Balakrishna Ayyar, J.
1. On 20th February, 1956, the Additional District Magistrate of Tiruchirapalli issued a licence under Section 7 of the Places of Public Resort Act, 1888 to the Manager of the Kala Touring Talkies, permitting him to put up a temporary cinema-shed on S.F. Nos. 310/1, 310/2 and 245/1 of Melakalkandar Kottai Village, hamlet of Alathur. In April 1957, the Collector of Tiruchirapalli issued what is described as a ' no-objection' certificate to the proprietor of the same talkies in respect of S.F. No. 310/1 of Alathur Village. This meant that subject to the other requirements of the statute in that behalf being satisfied a temporary cinema could be constructed and run in S.F. No. 310/1 of Alathur village. In June, 1957, the Collector granted a similar ' no-objection ' certificate to the proprietor of the Vani Touring Talkies in respect of a survey field which is . two furlongs away from S.F. No. 310/1. One of the rules framed under the Madras Cinemas Regulation Act prohibits the grant of a license to run a touring cinema if it should be situated within four furlongs of another to which a license has already been granted. Since ' no-objection ' certificates had been granted to two sites within about two furlongs of each other, the Collector had to decide to whom he would give what is called the C Form license, that is to say the license actually permitting exhibition of films. He decided to give the license to Vani Touring Talikes. The Kala Touring Talkies thereupon appealed to the Board and by an order it made on 9th November, 1957, the Board set aside the order of the Collector and directed the issue of a license to the Kala Touring Talkies. The proprietor of the Vani Touring Talkies has filed the present writ petition calling in question the order passed by the Board.
2. Rule 109(1) of the rules framed under the Madras Cinemas Regulation Act read as follows:
No building constructed of inflammable materials shall be licensed to exhibit shows in any place for a period longer than one year. There shall be an interval of three months before the same site is again licensed.
The Collector understood the word 'site' occurring in the second sentence of this paragraph as referring to the entire area in respect of which a license had been granted. He, therefore, thought that the Kala Touring Talkies could not be given the C Form license for the same place since, to do so would have been to contravene this rule which requires an interval of three months. The Board, however, took the view that the word 'site' occurring in this rule applies only to the actual extent of land occupied by the cinema-shed and that, therefore, if the cinema shed were shifted to another survey field even though that field was covered by an earlier license, the prohibition laid down in the rule would not be attracted.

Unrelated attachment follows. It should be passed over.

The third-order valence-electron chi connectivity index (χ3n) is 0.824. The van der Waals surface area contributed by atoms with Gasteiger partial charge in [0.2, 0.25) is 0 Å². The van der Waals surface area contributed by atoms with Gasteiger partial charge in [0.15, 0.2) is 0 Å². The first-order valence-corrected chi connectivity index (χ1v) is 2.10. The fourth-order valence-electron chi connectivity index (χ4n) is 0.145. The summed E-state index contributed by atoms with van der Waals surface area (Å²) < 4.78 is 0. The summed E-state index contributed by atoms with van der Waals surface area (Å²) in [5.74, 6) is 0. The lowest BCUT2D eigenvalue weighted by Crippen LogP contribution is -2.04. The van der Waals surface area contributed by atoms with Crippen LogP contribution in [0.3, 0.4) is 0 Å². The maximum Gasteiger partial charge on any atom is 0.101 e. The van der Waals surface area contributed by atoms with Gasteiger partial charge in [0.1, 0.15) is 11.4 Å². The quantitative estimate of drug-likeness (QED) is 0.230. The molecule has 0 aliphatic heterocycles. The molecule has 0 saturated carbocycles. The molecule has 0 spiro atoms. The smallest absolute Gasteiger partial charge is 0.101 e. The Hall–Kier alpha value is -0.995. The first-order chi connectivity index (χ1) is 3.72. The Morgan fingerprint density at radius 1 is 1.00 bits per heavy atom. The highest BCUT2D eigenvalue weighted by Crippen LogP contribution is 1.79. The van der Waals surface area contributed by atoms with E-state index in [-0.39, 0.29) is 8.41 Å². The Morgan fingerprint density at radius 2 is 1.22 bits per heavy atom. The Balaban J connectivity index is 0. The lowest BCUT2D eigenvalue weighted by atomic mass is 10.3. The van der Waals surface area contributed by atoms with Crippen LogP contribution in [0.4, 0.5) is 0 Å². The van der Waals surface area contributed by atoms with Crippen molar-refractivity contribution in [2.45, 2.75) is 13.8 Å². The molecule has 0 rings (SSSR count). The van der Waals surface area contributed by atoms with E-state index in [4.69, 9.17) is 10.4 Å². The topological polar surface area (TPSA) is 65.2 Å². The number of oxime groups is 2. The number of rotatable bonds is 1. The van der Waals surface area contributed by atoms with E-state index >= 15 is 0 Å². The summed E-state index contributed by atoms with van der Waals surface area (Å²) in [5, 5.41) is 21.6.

3. The word ' site' has various meanings. In the Shorter Oxford English Dictionary the following meanings have been given to the word ' site ':
(i) The place or position occupied by some specified thing, frequently implying original or fixed position....Place, position, situation....(2) The situation or position of a place, town, building, etc. The ground or area upon which a building, town, etc., has been built, or which is set apart for some purpose. Also, a plot, or number of plots, of land intended or suitable for building.
In Stroud it is mentioned:
The term 'site ', in relation to a house, building, or other erection, shall mean the whole space to be occupied by such house, building, or other erection, between the level of the bottom of the foundations and the level of the base of the walls--(Metropolis Management Act, 1878 (41 and 42 Vict., C. 32, Section 14). That definition provided for Part II of the Metropolis Management Act, 1878, (Sup.) was applied to a bye-law made by the Metropolitan Board of Works: Blashill v. Chambers (1884) L.R. 14 Q.B.D. 479. A like definition is provided for Public Health (Ireland Act) 1878 (41 and 42 Vict., C. 52) Section 41